Home schooling (also known as home education, home learning or home teaching) is when a family choose to educate their child, or children, at home instead of enrolling them in a school.
Parents who choose to home school their children usually do so in two circumstances. The first is where a child is educated at home throughout their years of schooling. This might stem from a belief in the home schooling educational philosophy, such as the idea that parents should have the primary responsibility for their child’s education rather than giving this role to a school to carry out.
Alternatively, some children might start at a mainstream school but have a difficult experience, maybe experiencing bullying, or ill health, which leads parents to make the decision that their child might thrive better outside the school system, learning at home. Home schooling is usually taught by a parent, often including group learning sessions with local home schooled children, but may also involve employing a private tutor for some or all of a child’s subject lessons.
Home Schooling at the Law in the UK
A central question that parents ask when considering introducing a child to home learning is, is it legal in the UK to provide a child’s education exclusively at home? In brief, the answer is yes. Under the Education Act, it is a parent’s duty to ensure that their child receives an education, but this does not exclude learning at home. This includes children with a statement of special educational needs, who can also be taught at home.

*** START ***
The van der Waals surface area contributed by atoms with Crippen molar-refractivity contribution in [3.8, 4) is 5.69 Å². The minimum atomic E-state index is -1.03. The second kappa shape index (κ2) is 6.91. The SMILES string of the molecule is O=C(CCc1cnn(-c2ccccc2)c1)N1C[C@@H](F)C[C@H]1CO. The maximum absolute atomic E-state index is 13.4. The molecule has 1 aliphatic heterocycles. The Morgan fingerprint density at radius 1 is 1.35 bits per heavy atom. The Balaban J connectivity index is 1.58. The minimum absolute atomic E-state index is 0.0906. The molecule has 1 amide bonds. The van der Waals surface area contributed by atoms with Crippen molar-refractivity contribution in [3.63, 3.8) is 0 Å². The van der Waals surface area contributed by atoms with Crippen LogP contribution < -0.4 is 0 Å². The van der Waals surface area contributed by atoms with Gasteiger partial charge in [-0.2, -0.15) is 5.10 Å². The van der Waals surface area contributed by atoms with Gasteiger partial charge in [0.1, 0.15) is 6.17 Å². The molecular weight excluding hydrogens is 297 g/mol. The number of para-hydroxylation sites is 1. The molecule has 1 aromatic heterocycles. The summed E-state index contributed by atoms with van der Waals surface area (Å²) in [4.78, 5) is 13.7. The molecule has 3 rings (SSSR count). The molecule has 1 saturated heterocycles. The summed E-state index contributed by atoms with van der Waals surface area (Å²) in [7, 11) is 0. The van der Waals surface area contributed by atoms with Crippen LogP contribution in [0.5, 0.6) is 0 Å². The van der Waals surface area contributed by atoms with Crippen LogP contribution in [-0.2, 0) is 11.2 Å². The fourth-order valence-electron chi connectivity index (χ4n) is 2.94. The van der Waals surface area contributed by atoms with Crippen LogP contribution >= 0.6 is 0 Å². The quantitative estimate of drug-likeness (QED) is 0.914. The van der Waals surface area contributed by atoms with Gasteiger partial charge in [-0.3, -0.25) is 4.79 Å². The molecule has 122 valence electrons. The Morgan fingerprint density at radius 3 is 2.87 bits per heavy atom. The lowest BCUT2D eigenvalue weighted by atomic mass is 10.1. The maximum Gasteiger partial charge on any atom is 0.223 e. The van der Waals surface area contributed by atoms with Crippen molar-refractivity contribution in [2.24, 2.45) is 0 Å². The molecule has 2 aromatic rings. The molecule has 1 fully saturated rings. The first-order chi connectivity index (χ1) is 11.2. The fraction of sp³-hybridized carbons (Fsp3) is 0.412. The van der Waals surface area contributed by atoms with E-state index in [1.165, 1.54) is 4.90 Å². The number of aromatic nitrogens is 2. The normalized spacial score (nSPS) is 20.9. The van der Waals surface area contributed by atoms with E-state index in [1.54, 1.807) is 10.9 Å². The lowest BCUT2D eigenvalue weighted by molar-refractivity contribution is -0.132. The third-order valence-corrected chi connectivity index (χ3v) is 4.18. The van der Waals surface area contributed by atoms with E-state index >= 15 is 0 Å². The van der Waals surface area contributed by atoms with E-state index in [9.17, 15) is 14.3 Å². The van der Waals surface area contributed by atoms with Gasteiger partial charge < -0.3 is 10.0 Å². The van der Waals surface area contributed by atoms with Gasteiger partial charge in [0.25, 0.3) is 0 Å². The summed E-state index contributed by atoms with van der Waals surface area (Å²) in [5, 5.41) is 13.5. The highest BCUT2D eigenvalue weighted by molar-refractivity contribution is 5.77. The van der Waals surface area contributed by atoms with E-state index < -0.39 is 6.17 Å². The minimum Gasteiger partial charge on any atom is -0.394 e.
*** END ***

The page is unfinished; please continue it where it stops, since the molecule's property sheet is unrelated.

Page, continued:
A home education does not have to follow the National Curriculum, and home schooled children do not have to carry out Key Stage tests, although many do follow qualification courses for educational awards such as GCSEs and A Levels. A home educator – who is usually, but not exclusively, the child’s parent(s) – does not have to be a qualified teacher. There is more detailed information on the rules and regulations surrounding home education in the UK in the ‘home schooling and the law’ section of this website.
Is Providing a Child with their Education at Home Expensive?
The cost of home schooling a child will depend on the type of teaching provided by the parent. While there will be expenses (such as equipment for science experiments, for example) that would be provided for the use of a child free of charge at a maintained state school, there may be savings elsewhere, such as reduced transport costs as home schooled children will usually not have to be taken on a school run! The Home Education Advisory Service, HEAS, says that in some areas of the country some of their home schooling members have been able to borrow equipment from local education resource centres or schools.
Does Home Schooling Mean a Child will Suffer a Lack of Social Life?
This is a common concern, but parents who act to address the fact that their child will not be meeting fellow students on a regular basis in class can avoid social deficiencies. Many home schooling parents have regular meetings with other home educated children and their parents, for example, as well as organising after school activities and club attendance for their children to meet other kids in other situations.